Another example of the strength of the premise, from the same set of slides, is a reference to the work of Case, Shiller, and Thompson, who surveyed homebuyers for several years and found that their long-term expectations for home price appreciation are unrealistically high. This has been blamed for fueling the crisis. The Shiller real housing chart that was so popular during the boom is referenced, which I have addressed before. That chart is based on national average numbers, which completely erases the localized nature of the housing supply problem that caused the bubble. Treating the housing bubble as a national phenomenon helps to feed the false presumption about its cause, because it is a lot easier to blame the bubble on national excesses if it is a national phenomenon.
Along this vein, the panelists reference the survey work of Case, Shiller, and Thompson and note that during the years from 2003 to 2008, the average long-term annual gains homebuyers expected in four different counties were:
They note: "Forecasts were roughly in line with extremely rapid home price growth witnessed prior to the surveys but were way off from future realized growth." Treating the bubble as if it were a national phenomenon and treating the bust as if it were inevitable means that we can ascribe (false) meaning to this result. But here is a graph of the median home price in each metro area (from Zillow). These cities have very different stories. Nothing in Milwaukee was outside of historical norms. As with most of the country, prices were somewhat buoyant in 2004 and 2005, but that is understandable given the low long-term real interest rates of the time.
So, how much of the "bubble" is explained by these expectations? If Milwaukee buyers had high expectations but home prices were about $200,000, then did the expectation of 11.6% price appreciation explain $700,000 homes in San Francisco? It seems more likely that there is some bias in the response to this question that has little effect on prices. Let's say there is some effect. Maybe 15%? Maybe without these high expectations, San Francisco home prices would have only been $600,000 at the peak instead of $700,000? What if home prices in San Francisco had stopped at $600,000? Would we then have looked at the housing data and said, "Oh, expectations can't explain that. Now, if homes were selling for $700,000, then we might be looking at a bubble, because then San Francisco prices would be 15% too high, and that would be a reason to suspect these biases in expectations?" No.
Since the premise that demand, unmoored from rational value, exists prior to the analysis, this bias in buyer expectations can explain everything from $200,000 homes in Milwaukee to $700,000 homes in San Francisco, and everything in between. And, when the "inevitable" bust comes, those high expectations will be sitting there, ready to fill in the narrative. The reason it seemed like there was a bubble was that home prices in Boston, LA, and San Francisco were double or triple the price of homes in Milwaukee. But the false premises about its cause led us to watch the median home price in Milwaukee decline by 15% over the next five years - an incredible loss by any historical standard - and consider that reasonable, even though there was never a reason for homes in Milwaukee to lose a penny of value.
Another presentation by Aikman, Bridges, Kashyap, and Siegert asks, "Would macroprudential regulation have prevented the last crisis?" But macroprudential regulation caused the crisis. In their presentation, the first step to achieving macroprudence is identifying the buildup of risks in the economy. The first item in their list of examples of challenges to achieving this is the recognition of a housing bubble. While many of the tasks of achieving macroprudential stability are difficult and were not done well, according to the presenters, this first step was achieved, because the Federal Reserve noted correctly in 2005 that home prices were overvalued by 20%.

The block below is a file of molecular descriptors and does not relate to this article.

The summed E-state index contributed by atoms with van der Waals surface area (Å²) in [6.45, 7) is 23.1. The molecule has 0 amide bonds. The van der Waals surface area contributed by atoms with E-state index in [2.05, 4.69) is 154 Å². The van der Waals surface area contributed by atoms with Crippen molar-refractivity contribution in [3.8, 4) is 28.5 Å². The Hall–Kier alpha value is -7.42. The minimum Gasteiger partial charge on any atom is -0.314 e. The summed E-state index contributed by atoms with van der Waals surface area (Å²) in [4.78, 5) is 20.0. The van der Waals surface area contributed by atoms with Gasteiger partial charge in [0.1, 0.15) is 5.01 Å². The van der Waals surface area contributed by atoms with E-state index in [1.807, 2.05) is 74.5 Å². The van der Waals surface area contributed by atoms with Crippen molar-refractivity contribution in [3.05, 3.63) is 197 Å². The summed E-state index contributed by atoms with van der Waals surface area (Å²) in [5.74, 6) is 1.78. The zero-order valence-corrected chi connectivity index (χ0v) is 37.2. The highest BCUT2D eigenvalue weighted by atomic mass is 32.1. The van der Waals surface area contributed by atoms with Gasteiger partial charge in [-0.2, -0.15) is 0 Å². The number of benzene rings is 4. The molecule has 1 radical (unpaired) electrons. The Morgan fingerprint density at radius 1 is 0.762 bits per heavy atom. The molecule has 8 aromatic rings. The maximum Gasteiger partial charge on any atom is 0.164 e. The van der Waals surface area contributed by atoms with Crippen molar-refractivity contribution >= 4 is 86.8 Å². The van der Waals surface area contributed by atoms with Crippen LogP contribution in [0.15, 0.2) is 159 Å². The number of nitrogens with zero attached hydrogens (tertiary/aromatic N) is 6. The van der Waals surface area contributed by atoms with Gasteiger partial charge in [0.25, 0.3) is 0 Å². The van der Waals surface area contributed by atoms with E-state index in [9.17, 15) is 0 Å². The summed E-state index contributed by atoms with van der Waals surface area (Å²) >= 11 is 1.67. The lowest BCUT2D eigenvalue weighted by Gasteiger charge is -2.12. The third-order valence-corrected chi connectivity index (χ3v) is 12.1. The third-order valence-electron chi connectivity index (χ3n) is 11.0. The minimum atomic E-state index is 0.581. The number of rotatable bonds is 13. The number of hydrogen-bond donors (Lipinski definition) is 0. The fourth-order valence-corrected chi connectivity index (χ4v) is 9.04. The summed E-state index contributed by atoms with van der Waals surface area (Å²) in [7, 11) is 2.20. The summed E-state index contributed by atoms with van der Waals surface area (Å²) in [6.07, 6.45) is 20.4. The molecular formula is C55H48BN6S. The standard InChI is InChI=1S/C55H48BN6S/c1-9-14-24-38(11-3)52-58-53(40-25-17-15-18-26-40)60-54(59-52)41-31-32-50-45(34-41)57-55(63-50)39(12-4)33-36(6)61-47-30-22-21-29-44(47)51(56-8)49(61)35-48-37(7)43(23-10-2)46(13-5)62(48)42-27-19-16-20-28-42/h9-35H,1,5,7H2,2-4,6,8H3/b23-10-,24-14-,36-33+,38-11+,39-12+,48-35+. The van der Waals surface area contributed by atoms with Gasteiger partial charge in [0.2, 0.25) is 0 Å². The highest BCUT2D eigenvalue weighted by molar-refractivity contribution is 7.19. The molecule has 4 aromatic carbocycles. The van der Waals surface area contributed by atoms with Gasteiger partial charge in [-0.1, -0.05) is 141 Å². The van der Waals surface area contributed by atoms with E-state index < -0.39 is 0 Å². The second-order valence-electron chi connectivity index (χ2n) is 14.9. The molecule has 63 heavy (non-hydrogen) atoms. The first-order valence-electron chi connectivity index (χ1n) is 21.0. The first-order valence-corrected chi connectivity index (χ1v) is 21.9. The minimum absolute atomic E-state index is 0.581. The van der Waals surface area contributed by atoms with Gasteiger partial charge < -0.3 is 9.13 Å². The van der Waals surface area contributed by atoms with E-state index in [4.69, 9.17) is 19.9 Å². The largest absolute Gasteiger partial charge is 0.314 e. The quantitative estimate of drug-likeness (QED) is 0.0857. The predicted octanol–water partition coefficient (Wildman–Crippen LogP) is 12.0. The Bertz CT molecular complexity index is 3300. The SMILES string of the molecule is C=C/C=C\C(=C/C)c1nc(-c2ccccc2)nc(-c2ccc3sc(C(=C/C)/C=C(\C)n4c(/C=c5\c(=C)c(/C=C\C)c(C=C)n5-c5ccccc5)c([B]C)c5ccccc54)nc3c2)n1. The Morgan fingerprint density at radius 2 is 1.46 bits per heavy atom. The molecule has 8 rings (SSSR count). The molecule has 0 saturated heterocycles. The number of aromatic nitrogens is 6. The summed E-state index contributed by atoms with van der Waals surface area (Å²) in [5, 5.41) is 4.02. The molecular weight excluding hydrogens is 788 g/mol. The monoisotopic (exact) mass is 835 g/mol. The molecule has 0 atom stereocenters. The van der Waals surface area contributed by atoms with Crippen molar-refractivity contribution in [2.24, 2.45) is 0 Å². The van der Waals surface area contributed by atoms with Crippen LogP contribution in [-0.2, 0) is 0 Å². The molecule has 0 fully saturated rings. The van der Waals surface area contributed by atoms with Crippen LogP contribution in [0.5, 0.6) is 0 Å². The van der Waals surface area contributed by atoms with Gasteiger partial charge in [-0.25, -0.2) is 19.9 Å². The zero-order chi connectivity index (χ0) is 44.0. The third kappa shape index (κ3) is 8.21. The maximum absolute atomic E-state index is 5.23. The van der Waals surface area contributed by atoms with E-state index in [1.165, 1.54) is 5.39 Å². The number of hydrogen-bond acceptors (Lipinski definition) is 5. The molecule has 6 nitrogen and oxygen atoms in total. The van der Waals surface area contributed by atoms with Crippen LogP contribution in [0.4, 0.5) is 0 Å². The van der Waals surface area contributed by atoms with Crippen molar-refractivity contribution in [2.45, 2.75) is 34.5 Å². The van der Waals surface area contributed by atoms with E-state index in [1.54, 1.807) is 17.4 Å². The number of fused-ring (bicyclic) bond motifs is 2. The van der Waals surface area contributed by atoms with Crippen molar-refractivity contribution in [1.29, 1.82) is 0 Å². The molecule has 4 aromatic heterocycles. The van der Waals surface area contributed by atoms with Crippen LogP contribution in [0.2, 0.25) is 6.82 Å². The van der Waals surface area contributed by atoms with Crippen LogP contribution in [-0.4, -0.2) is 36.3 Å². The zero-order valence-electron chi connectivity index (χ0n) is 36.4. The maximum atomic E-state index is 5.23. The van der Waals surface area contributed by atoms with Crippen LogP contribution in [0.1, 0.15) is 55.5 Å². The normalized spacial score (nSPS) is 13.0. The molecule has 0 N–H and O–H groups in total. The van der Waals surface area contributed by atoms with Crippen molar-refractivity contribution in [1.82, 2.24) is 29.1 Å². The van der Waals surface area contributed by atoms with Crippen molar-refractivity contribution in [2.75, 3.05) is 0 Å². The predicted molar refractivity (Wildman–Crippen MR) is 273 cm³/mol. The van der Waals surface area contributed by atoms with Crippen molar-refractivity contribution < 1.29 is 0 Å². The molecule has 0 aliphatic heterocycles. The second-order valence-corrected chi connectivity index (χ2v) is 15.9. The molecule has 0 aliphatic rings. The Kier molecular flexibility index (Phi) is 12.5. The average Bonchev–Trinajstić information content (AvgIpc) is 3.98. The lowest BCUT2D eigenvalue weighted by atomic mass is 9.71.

But that was the problem. Home prices didn't need to fall by 20%. As the housing market started to collapse, the Fed signaled that if home prices did fall by 10% or 20%, it wasn't going to do anything to counteract it. That was a "correction". The initial drops in housing starts were enough to buffer the sharp drop in demand that naturally followed. But when housing starts fell as far as they could, ratings agencies started to forecast unprecedented declines in prices, and the Fed continued to see instability as a necessary medicine for enforcing discipline and avoiding moral hazard, prices collapsed. The more they collapsed, the more the false premise led us to demand discipline and to rail against moral hazard.
Step 4 in their action plan is to "Take action to reduce the build-up in household debt". The macroprudential action here, surely, should be local, since the rise in these balances was local. And the clampdown on lending to borrowers with low incomes and low credit scores, which seems like the obvious macroprudential response, has killed low-tier markets - and it has nothing to do with what happened during the boom. All of the rise in debt payments that were over 40% of income was among households with high incomes, because those are the households bidding up home prices in the Closed Access cities.
I don't see anything in these slides that seems to acknowledge the importance of supply constraints in rising debt levels. The entire discussion happens within the premise that credit supply is the cause of both the boom and bust.
Another presentation also discusses leverage and over-reliance on short-term borrowing in the financial sector. Here is a chart from that presentation:
I would point out here that most of the increase in home prices had happened by the time short-term repo financing began to rise above the level of long-term financing. By late 2005, the Fed had raised the short-term rate to nearly 5% and the yield curve was inverted. Banks weren't saving on interest expense when they increased their reliance on short-term financing. This wasn't a matter of "borrowing short and lending long" and pocketing the difference, while creating an externality of systematic risk.
It is certainly useful to consider ways in which a financial system can be more resilient, but these discussions are like a group of doctors standing around a patient who is repeatedly hitting his head with a mallet, and discussing the importance of avoiding headaches by staying hydrated. Staying hydrated is important! This is true! But it isn't the problem at hand.